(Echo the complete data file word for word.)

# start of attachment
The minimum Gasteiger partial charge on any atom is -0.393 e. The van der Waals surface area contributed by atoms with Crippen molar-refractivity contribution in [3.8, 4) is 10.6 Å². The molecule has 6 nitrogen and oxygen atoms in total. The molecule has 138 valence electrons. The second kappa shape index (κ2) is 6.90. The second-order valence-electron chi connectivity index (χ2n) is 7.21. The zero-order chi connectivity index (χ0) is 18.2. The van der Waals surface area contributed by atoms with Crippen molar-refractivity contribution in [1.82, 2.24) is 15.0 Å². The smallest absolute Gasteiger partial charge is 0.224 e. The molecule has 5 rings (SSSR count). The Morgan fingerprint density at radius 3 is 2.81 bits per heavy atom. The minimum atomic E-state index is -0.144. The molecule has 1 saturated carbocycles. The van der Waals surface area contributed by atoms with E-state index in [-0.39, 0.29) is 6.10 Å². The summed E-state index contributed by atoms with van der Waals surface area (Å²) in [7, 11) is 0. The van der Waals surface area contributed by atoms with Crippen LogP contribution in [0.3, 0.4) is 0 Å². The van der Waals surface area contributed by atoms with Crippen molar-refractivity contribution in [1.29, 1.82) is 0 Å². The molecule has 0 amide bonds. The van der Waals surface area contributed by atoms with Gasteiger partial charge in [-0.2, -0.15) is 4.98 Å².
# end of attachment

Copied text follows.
The minimum Gasteiger partial charge on any atom is -0.393 e. The van der Waals surface area contributed by atoms with Crippen molar-refractivity contribution in [3.8, 4) is 10.6 Å². The molecule has 6 nitrogen and oxygen atoms in total. The molecule has 138 valence electrons. The second kappa shape index (κ2) is 6.90. The second-order valence-electron chi connectivity index (χ2n) is 7.21. The zero-order chi connectivity index (χ0) is 18.2. The van der Waals surface area contributed by atoms with Crippen molar-refractivity contribution in [1.82, 2.24) is 15.0 Å². The smallest absolute Gasteiger partial charge is 0.224 e. The molecule has 5 rings (SSSR count). The Morgan fingerprint density at radius 3 is 2.81 bits per heavy atom. The minimum atomic E-state index is -0.144. The molecule has 1 saturated carbocycles. The van der Waals surface area contributed by atoms with E-state index in [-0.39, 0.29) is 6.10 Å². The summed E-state index contributed by atoms with van der Waals surface area (Å²) in [7, 11) is 0. The van der Waals surface area contributed by atoms with Crippen LogP contribution in [0.3, 0.4) is 0 Å². The van der Waals surface area contributed by atoms with Crippen molar-refractivity contribution in [1.29, 1.82) is 0 Å². The molecule has 0 amide bonds. The van der Waals surface area contributed by atoms with Gasteiger partial charge in [-0.2, -0.15) is 4.98 Å².